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Resolve trash to cash: providing social and economic security to ostracised women

Publication date: 
Tuesday 26 December 2017
Author: 
The Women and Gender Constituency
Type of publication: 
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Description of the project:

This project ensures a dignified livelihood for women who are scavenging landfills, i.e. recycling municipal solid waste (MSW), in Kolkata by institutionalising their unofficial work and developing women-led microenterprises on waste recycling. Transforming them to “climate entrepreneurs”; leading to social and economic security, as they would otherwise often be exposed to sexual harassment and economical deprivation. The project targets 45,000 poor urban women in Kolkata. It also holds awareness campaigns, and has covered 15,000 households and 500 institutions on sustainable lifestyle and segregation of waste.

Climate impact:

Paper, plastic, textile and wet-wastes in MSW are recycled using non water-intensive, low energy technology that needs minimal capital investments and nominal recurring costs. As a climate adaptation project, it works to diminish carbon emission footprints, as well as alleviating urban poverty. Since 2012, the intervention mitigated above 2,500 m tons of MSW (avoiding 7,250 m tons of CO2); generated 1,800 kg of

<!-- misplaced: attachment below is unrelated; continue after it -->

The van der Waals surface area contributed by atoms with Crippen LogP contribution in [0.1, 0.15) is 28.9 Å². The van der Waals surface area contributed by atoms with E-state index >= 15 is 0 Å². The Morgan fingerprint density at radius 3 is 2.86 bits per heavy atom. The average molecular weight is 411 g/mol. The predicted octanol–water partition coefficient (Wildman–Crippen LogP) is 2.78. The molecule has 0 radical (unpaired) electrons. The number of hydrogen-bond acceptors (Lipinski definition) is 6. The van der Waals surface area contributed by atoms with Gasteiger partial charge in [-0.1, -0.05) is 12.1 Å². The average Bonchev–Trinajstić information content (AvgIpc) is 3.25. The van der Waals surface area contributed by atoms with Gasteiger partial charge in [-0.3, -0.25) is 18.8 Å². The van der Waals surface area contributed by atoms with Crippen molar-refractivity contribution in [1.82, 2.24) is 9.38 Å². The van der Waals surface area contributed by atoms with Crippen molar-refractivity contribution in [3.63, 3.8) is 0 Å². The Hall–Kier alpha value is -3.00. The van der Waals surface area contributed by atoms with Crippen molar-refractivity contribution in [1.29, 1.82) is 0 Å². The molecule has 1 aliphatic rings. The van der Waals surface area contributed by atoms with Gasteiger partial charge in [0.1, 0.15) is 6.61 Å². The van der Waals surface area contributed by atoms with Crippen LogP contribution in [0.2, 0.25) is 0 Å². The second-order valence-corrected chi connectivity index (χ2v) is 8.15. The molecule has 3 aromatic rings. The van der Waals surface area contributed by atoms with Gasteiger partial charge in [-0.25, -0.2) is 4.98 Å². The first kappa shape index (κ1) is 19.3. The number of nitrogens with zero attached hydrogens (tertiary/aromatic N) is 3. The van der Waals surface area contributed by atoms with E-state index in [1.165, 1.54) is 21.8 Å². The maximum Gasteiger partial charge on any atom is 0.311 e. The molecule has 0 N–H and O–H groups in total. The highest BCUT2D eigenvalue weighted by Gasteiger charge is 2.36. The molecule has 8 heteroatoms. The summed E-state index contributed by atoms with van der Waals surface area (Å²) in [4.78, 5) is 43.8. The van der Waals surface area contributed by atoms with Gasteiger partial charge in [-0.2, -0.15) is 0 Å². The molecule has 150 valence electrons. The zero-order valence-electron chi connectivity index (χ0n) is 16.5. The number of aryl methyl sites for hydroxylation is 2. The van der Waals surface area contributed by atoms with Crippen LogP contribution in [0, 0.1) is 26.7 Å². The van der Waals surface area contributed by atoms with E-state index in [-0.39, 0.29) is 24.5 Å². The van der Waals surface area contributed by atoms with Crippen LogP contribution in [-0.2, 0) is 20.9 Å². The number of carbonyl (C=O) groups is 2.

eco-clean biogas; produced 3,700 kg of recycled paper; arrested 4,360 kg plastic in reuse.

Gender impact:

650 women have been identified through a needs assessment, and given extensive training in recycling and infrastructure. 380 women are currently working in small scale MSW enterprises and have access to professional benefits like: insurance, health safety, emergency helplines, paid leave, etc. (following India’s labor law framework). The project protects women’s human rights by preventing sexual and societal abuse; ensures a right to decent work and economic growth (SDG8); reduces inequalities (SDG10).

Scalability / replicability:

This innovative program, with its abatement of landfill emissions and pollution, benefits the citizens of Kolkata. It provides an easy-cost, climate-smart solution. Scaling up has been ensured by the support of 7 local municipal bodies, 28 corporate houses and over 4000 housing societies as partners, donors and practitioners of sustainable lifestyle. Waste management is a common issue in Asia, thus the project has been replicated in: Bhutan, Bangladesh, and transborder Nepal-India.

South Asia Forum for Environment
www.safeinch.org